Limited purpose public figure

Montgomery v. Risen

April 3, 2017

Defendant-Appellee James Risen, a Pulitzer Prize-winning journalist, is author of Pay Any Price: Greed, Power, And Endless War, a political critique about the United States government’s response to the terrorist attacks that occurred on September 11, 2001. Plaintiff-Appellant Dennis Montgomery sued Risen and Houghton Mifflin Harcourt Publishing for statements made about him in the book, which suggest he is a "con artist" and "fake" who perpetuated “one of the most elaborate and dangerous hoaxes in American history” by convincing the government he developed software that could track hidden messages from terrorists in Al Jazeera broadcasts. Montgomery lost on summary judgment after the court found that he was a limited purpose public figure and that most of the statements at issue in the case amounted to opinion that is not actionable under the First Amendment.

D.C. high court allows immediate appeal of denial of anti-SLAPP motion

Kevin Delaney | Libel | News | May 30, 2014
May 30, 2014

The District of Columbia's high court ruled Thursday that denials of anti-SLAPP motions to quash are immediately appealable, reversing a lower court order that would have forced Wikipedia to disclose data revealing the identity of an anonymous poster to the company’s site.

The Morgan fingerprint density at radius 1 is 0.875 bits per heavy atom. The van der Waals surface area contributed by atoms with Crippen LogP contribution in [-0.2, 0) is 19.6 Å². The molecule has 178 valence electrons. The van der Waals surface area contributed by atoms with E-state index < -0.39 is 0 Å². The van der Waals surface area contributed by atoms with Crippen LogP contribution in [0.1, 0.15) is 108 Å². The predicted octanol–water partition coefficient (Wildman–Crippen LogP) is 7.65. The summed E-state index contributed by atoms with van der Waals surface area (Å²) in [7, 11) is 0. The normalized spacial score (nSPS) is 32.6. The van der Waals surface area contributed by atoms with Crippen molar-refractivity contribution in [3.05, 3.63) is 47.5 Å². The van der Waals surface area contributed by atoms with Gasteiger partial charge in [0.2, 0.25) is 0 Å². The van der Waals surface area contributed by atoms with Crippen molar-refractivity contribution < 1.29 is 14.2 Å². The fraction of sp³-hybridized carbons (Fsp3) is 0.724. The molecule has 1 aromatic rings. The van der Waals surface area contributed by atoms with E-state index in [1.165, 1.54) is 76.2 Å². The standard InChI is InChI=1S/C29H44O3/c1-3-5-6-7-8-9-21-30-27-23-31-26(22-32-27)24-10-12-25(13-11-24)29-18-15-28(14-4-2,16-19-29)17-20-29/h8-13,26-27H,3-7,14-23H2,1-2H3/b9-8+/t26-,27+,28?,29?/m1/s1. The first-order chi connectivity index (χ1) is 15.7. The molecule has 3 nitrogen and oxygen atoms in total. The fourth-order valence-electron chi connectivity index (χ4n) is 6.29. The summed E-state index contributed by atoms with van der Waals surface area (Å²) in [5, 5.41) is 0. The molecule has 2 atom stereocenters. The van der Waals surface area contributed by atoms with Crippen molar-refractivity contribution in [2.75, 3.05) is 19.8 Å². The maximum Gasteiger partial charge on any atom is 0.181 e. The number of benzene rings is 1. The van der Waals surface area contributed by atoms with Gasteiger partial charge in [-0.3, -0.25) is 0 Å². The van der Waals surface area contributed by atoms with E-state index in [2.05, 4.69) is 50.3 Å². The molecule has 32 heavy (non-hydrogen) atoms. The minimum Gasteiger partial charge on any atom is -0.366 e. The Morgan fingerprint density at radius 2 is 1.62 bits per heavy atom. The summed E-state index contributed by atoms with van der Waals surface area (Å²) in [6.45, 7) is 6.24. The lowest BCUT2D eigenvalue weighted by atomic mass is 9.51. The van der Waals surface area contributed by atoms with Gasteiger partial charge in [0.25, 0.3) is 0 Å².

The case started after Susan L. Burke, a prominent human-rights attorney, filed a lawsuit claiming several anonymous defendants conspired to defame her by making changes to a Wikipedia page devoted to her legal work. Burke requested Wikipedia’s user data in an attempt to uncover the posters’ true identities.

Newspaper's statements about school principal are opinion and not defamatory, N.Y. judge rules

Lilly Chapa | Libel | News | May 1, 2013
May 1, 2013

Articles published by the New York Daily News calling a former school principal a “firebrand” and a “principal of hate” are not defamatory because the statements are opinions, a New York Supreme Court judge ruled last week. The Supreme Court is the trial-level court in New York.

Dismissal of N.Y. journalist's libel suit against critic upheld

Lilly Chapa | Libel | News | February 26, 2013
February 26, 2013

A New York appellate panel upheld the dismissal of a defamation suit filed by a journalist against a prominent AIDS activist who criticized her articles about the disease.

Judge denies blogger retrial in Oregon defamation case

Rachel Bunn | Libel | News | April 3, 2012
April 3, 2012

A federal judge denied a motion for retrial in the case of a self-described investigative blogger, ruling that private figure plaintiffs do not have to establish “negligence” or “actual malice” to hold a non-media defendant liable in a defamation suit arising out of speech not on a matter of public concern.

Prisoner who placed online ad must prove actual malice

Kacey Deamer | Libel | Feature | February 23, 2011
February 23, 2011

An incarcerated felon who placed a personal advertisement on a website is a limited purpose public figure who could not meet the heightened standard of proof of actual malice in his defamation claim against the Boston Herald and a Herald reporter for the paper's series on prisoners and online dating, a Massachusetts appellate court ruled earlier this week in LaChance v. Boston Herald.